I have 2 children born in 2003 and 2005. We are unschoolers. What this means for us is that our girls are treated so that their voices matter. They have a substantive say in how they live their lives, just as, I believe, any person should.
I primarily see myself as a child advocate and I believe that young people are the last acceptably oppressed group in the world in which we live. Unfortunately, we can treat young people in ways that we would never dream of treating older people.
In short, unschooling is a learner-centered approach. Learner centered approaches to learning are based on the assumption that the learner him or herself gets to decide what, when, where, and how they want to learn, as well as deciding when they want to opt in and when they want to opt out.
While this may sound like an extraordinary amount of freedom in a typical American or Canadian context, in practice learner-centered democratic education means that children are deeply engaged in what they learn, self-motivated beyond what we typically see in most students, and able to sort through learning problems because they have a great deal of confidence in themselves as learners.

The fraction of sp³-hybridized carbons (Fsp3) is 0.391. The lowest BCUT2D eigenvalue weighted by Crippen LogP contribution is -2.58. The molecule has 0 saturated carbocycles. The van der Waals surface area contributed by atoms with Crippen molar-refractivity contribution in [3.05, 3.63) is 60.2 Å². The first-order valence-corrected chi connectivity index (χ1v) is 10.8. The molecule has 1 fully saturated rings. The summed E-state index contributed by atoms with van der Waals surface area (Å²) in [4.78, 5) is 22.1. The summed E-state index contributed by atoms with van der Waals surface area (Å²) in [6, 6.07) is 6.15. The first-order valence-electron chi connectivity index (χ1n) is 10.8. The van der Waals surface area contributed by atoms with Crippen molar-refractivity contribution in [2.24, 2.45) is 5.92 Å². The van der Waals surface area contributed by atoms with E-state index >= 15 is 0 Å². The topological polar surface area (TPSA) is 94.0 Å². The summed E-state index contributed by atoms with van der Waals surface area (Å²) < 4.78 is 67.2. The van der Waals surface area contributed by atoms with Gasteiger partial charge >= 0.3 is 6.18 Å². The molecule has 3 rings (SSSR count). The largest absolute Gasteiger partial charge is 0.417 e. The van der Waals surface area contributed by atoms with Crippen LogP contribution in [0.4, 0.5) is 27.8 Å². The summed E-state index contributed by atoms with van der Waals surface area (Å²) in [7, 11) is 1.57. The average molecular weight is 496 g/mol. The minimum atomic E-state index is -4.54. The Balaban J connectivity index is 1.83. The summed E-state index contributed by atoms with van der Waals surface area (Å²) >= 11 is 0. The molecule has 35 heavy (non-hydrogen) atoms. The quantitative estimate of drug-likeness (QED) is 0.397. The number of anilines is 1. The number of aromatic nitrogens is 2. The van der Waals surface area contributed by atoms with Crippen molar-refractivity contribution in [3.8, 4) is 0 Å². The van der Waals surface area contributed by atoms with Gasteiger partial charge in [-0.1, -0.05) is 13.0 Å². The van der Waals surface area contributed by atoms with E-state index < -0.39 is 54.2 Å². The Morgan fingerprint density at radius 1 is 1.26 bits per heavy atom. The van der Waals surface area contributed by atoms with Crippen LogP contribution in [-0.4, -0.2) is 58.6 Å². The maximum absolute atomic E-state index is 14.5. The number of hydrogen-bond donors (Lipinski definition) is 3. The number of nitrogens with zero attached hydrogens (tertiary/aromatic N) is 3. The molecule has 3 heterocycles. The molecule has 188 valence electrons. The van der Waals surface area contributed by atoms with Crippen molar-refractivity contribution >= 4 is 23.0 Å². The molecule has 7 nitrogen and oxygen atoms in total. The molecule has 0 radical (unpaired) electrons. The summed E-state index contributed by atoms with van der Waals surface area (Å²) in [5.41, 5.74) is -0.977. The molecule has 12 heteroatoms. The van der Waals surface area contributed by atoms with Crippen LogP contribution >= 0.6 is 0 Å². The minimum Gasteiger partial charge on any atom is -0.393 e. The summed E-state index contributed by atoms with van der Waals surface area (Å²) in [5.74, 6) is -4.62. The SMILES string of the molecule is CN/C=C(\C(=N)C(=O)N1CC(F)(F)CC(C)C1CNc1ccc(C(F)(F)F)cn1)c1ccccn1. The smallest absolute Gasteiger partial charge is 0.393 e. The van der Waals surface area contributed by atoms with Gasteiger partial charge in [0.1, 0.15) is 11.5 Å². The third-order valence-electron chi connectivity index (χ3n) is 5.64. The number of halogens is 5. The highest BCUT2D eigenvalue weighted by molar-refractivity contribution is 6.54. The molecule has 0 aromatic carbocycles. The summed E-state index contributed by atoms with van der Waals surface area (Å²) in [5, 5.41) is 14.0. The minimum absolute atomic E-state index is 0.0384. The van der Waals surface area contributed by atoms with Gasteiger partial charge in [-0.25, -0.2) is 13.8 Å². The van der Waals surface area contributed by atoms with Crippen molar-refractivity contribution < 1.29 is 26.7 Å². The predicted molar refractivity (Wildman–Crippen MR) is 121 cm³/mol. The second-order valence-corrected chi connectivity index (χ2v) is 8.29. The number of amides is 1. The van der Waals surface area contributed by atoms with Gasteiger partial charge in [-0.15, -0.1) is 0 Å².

Unschooling sees the world as the school and life as the curriculum. Nothing is ruled out and nothing is imposed. The learner decides what they need. It could be a workbook, a formal school, or a skate park. The democratic part is that they have a substantive say in running the places and spaces that they inhabit as learners.
Learner-centered democratic schooling as a pedagogical approach arises out of some of the radical school movements of the 1960s and 70s, and now is a fully flowered “movement” with many types of schools, practioners, and “graduates.”
- Love, compassion, respect, and trust.
- Allowing young people to unfold in ways that are driven by their soul, their spirit, and their internal motivation.
- Allowing young people, and all people, to learn in the world, to use whatever resources, methods, and tools the learner chooses.
Unschoolers understand that schooling and education are not the same thing, and that in many cases a better education can be had outside of mainstream schooling.
I, like other unschoolers, have found that children who are reared with this worldview and philosophy thrive and their minds, bodies, and, spirits soar.
I see unschooling more as a philosophy of life with the children being empowered to make substantive choices over their lives and to live in democratic spaces and places where they have a substantive say over the running of these spaces and places.
Consistent with this, one of my daughters has decided to go to school and the other has decided to learn outside of mainstream schooling. They are both thriving socially, academically, and spiritually. They are both happy with their decisions.
As a loving father, there is nothing more I would want for my children. I am glad that I am able to trust my children and allow them the freedom to develop responsibly and to allow them to unfold in ways that they choose, rather than externally impose on them a rigid path that repels them at their very core.
For more information about Unschooling please check out some of the link here.